billinghurst I don't see this part in the edit page: Wikimedia thematic organizations are independent non-profit organizations founded to support and promote the Wikimedia projects within a specified focal area. Like the Wikimedia Foundation, they aim to "empower and engage people around the world to collect and develop educational content under a free license or in the public domain, and to disseminate it effectively and globally". Thematic organizations use a name clearly linking them to Wikimedia and are granted use of Wikimedia trademarks for their work, publicity, and fundraising. Currently, 2 thematic organization exists.
Recognition from the Affiliations Committee allows a group to apply for using the Wikimedia trademarks, access to unique grants, and additional affiliate support; however, recognition is not required to do any of the work a typical Wikimedia user group, and groups are encouraged to consider that model if they do not yet meet the requirements of a thematic organization. Nguyentrongphu (talk) 12:35, 5 May 2021 (UTC)
@Nguyentrongphu: are you on the Wikimedia thematic organizations/en or the Wikimedia thematic organizations/vi Vietnamese version? If /vi, then there should be a translate labelled tab.  — billinghurst sDrewth 13:05, 5 May 2021 (UTC)
billinghurst I'm not trying to translate anything here. I want to edit something in the italicized part above, but it is nowhere to be found in the edit page. Although, this is also a problem for those who want to translate. In the translate page, only the titles can be translated and not the contents. Nguyentrongphu (talk) 13:25, 5 May 2021 (UTC)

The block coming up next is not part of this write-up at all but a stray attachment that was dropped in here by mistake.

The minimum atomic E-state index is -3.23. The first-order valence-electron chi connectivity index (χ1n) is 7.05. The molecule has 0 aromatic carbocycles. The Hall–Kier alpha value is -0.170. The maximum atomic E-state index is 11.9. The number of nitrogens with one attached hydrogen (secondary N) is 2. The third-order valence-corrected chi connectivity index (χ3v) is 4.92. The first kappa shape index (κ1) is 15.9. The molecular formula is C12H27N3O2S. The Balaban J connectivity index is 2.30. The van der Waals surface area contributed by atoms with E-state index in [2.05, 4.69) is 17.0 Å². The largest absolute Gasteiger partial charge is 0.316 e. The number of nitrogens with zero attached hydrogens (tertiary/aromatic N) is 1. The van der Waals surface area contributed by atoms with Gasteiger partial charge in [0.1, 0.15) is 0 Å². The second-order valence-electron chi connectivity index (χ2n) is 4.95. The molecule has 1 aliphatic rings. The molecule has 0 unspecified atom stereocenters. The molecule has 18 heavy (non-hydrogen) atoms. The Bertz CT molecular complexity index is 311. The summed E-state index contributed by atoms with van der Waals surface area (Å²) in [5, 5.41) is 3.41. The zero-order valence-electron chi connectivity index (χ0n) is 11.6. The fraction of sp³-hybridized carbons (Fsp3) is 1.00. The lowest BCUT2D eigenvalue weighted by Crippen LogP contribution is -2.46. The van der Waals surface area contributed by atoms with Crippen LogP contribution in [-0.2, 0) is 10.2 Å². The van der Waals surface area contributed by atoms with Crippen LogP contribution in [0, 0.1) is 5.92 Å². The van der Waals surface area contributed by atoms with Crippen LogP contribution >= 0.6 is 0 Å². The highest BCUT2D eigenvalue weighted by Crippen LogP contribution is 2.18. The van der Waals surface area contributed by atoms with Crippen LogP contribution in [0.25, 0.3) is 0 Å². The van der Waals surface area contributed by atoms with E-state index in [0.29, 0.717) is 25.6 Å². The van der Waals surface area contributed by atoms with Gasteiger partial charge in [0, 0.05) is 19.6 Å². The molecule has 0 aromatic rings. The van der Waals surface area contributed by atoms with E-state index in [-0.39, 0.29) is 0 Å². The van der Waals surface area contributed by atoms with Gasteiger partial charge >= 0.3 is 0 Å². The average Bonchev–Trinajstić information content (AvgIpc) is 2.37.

Ah okay, you haven't deciphered how to interpret {{TCT}} templates (template name it imports and the switch). The text is in Template:Wikimedia movement affiliates/Content though I would not recommend tinkering with that template unless you are really good at templates and not f*cking them up. Much better to suggest some text here.  — billinghurst sDrewth 13:49, 5 May 2021 (UTC)
billinghurst Looks complicated. Anyway, however, recognition is not required to do any of the work of a typical Wikimedia user group. I believe the word "of" is missing. Nguyentrongphu (talk) 16:30, 6 May 2021 (UTC)
  Done  — billinghurst sDrewth 22:23, 6 May 2021 (UTC)

Closing the gap to and between the base communitiesEdit

Read only time on 05-May-2021 at 06:00 AM UTCEdit


Some services will be in read-only for a short time on 2021-05-05 at 06:00 AM UTC.

During the restart time (expected to be around 60 seconds or so) all the components and extensions that use the x1 database will be read-only.

Things that might experience some issues when creating new writes:

  • New short urls cannot be created
  • Email bounces from lists might not get recorded
  • There might be issues with new translations
  • New items on the notification list might fail, some notifications may not be delivered
  • Reading lists might not record new items added to "bookmark" or "read it later" feature

Details: T281212 & T281375

A banner will be displayed on all wikis 30 minutes before this read-only time.

-- Kaartic [talk] 18:40, 4 May 2021 (UTC)